Conversely, high self-esteem is a good thing. But what makes it bad is what we resort to in order to have it. People with high self-esteem believe that being average isn't good enough. We must be above the norm to be special. However, Neff calls this a “logical impossibility.” If everyone felt above average, no one could be special. The bar for the norm has simply gone higher, as a result of which people look for new ways to stand out. They over-promote themselves to others. Or to feel superior, they put down others, may resort to bullying, may be prejudiced, or may behave in other negative ways. Such behavior allows us to feel better about ourselves compared to all the rest. This creates a culture of narcissism.

Self-esteem is contingent on success in things that are important to us. For many of us, it's beauty. We feel bad if we aren't as beautiful as supermodels. Meanwhile, supermodels insecurely compare their looks to other supermodels. Or, we may have ideal standards in our careers. What if we fall short of those standards? We tend to punish ourselves in our self-talk. We look down on ourselves.

What Self-Compassion Means

How can we treat ourselves with self-compassion? We can do the following:

  1. Accept our humanity, and honor it.

  2. Accept that everyone in this world experiences frustration, plans that don't work out, and loss, and we are no different.

  3. Accept that we, like everybody else, have limitations.

  4. Accept the human reality that we fall short of our ideals.

  5. Accept all of the above. Don't fight reality.

Neff cites three core components of self-compassion, namely:

  1. Treat ourselves with kindness. Rather than judging ourselves harshly, we should give ourselves understanding, encouragement, patience, empathy and gentleness, in the same doses that we give all of these to our closest friends. We especially have to remember this when we've just had a bad day.

  2. Common humanity. Self-esteem asks, "How am I different from others?" Conversely, self-compassion asks, "How am I the same as others?" Implied in this question is another question: “What does it mean to be human?” The answer is, it means being imperfect. Everyone in the world is imperfect, and everyone leads imperfect lives. Imperfection is a shared human experience.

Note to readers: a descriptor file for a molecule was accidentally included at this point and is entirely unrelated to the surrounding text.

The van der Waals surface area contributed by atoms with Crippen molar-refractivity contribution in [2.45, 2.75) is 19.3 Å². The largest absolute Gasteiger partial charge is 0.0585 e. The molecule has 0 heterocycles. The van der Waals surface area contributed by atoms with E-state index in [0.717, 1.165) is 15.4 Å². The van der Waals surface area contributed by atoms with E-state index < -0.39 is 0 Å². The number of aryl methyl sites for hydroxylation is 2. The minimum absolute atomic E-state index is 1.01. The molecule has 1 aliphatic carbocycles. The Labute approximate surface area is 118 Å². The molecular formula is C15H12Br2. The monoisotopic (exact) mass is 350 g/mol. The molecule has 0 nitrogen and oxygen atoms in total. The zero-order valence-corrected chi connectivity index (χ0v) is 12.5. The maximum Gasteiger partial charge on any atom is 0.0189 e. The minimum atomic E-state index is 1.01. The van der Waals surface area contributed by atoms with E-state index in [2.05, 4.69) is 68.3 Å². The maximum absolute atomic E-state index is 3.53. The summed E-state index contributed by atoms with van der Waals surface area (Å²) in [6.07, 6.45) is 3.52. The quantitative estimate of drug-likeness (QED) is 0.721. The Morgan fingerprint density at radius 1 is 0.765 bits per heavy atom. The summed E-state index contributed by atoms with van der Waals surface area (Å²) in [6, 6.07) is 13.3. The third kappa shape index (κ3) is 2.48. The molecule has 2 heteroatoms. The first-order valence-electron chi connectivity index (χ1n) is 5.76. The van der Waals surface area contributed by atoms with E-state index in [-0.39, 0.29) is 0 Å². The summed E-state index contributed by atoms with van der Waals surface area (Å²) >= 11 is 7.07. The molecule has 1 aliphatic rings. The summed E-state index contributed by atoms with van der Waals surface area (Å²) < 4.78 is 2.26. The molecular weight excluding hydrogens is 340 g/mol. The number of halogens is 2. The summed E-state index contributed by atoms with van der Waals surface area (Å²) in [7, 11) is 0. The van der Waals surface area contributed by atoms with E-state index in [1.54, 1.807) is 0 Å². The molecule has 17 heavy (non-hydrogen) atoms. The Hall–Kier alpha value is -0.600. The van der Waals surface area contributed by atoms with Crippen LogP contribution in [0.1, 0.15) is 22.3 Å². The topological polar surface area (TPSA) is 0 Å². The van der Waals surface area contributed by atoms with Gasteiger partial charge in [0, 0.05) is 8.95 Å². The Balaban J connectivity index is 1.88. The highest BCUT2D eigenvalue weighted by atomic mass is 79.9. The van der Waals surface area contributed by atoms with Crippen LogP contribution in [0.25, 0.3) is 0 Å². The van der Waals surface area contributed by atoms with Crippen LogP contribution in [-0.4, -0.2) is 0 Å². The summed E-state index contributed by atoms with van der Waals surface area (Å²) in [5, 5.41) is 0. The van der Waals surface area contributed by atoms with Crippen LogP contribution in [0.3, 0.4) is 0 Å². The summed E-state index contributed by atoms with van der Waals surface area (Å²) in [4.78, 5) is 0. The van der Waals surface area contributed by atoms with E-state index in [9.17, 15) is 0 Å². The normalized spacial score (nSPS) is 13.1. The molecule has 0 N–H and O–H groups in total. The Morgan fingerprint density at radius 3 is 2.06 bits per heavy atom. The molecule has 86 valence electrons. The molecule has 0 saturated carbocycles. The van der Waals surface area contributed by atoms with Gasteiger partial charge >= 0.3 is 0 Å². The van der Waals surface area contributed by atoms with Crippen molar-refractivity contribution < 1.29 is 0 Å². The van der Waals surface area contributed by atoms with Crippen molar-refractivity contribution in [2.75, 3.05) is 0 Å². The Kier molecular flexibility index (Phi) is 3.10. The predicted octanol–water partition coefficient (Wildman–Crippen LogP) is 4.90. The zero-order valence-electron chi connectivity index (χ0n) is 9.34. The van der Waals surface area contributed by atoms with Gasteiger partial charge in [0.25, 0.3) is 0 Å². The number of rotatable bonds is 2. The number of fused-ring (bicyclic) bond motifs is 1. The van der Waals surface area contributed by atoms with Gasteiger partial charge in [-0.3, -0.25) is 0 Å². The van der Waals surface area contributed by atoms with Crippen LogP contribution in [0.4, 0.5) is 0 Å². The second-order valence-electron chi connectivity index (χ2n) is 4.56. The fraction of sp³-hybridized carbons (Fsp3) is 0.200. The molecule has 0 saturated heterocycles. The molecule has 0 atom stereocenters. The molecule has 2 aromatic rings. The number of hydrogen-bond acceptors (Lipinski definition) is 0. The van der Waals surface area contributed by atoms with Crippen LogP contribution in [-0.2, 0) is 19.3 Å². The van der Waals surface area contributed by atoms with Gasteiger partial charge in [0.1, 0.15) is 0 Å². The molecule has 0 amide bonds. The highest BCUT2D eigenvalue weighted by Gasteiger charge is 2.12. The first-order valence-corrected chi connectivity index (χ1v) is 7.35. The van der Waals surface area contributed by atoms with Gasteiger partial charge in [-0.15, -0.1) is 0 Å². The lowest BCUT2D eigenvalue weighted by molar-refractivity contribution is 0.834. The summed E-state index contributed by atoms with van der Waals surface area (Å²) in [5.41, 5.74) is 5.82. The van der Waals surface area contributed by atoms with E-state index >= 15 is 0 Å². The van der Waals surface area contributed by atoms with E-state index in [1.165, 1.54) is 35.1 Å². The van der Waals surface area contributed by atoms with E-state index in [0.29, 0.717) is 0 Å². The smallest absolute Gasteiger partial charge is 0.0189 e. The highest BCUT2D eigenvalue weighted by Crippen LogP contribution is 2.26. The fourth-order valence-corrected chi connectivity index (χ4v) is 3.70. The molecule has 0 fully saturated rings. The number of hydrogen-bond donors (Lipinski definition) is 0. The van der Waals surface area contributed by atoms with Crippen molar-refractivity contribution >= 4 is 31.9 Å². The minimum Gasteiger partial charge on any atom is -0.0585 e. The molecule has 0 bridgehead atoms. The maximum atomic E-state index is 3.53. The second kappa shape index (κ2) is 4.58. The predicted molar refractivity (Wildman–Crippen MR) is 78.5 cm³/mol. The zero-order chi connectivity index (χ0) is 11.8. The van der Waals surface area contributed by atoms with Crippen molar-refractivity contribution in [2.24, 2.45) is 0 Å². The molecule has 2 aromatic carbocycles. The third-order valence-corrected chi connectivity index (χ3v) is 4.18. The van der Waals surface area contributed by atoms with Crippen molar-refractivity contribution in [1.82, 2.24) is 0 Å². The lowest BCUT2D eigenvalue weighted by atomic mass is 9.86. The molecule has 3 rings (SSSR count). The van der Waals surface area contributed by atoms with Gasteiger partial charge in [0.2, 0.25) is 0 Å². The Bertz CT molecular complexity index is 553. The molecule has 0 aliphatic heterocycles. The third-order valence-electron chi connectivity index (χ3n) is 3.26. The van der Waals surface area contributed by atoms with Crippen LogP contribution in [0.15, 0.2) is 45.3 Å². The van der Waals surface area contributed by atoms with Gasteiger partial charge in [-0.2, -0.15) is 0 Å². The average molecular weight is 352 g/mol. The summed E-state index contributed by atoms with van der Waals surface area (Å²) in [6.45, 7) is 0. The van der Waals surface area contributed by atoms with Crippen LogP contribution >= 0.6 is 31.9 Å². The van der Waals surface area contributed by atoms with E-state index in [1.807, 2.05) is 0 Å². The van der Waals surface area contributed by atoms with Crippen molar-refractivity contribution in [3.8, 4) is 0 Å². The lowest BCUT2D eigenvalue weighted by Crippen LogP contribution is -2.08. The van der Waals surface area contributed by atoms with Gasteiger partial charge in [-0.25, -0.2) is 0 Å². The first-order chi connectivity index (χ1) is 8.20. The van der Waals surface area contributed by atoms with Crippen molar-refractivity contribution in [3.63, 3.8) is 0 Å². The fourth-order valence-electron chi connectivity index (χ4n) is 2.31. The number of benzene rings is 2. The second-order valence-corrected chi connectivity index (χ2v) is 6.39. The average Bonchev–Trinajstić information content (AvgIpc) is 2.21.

3. Mindfulness. Mindfulness means being in the present moment all the time. It also means acknowledging and accepting times when we are suffering. By doing this we can process our suffering with self-compassion. People with high self-esteem are also sometimes their own fiercest critics, causing themselves incredible pain.

Now that you know the benefits of self-compassion, you may want to try this exercise as a lovely gift to yourself. Write a compassionate letter to yourself. Here are the steps:

  1. Write about an issue you have that makes you feel sad, insecure, or inadequate. It may be something that is work-related, or something about your physical appearance.

  2. Feel the emotions that arise when you think of this issue. Examine your emotions without judgment and write exactly how you feel, no more and no less.

  3. Write what you understand about the emotions you feel, and what you don't understand about them.

  4. Write about the above with words of love, encouragement, and kindness. Show yourself the same kind of kindness that you show to someone you love.

  5. If you are in a competitive field, whether it's a sport or a cutthroat job, learn to compete with yourself rather than against others.

  6. Do this exercise every day for one week. At the end of the week, observe what happens to you, and write about that, too.

Are you ready to give yourself self-compassion? If so, you must let go of self-pity and the need for high self-esteem. Life is not a contest. We must ultimately see those around us, whether at work or at home or elsewhere, as connections rather than competitors. Self-compassion has all the variables of pity and high self-esteem, but without the trouble that goes with the two - and with added benefits, to boot.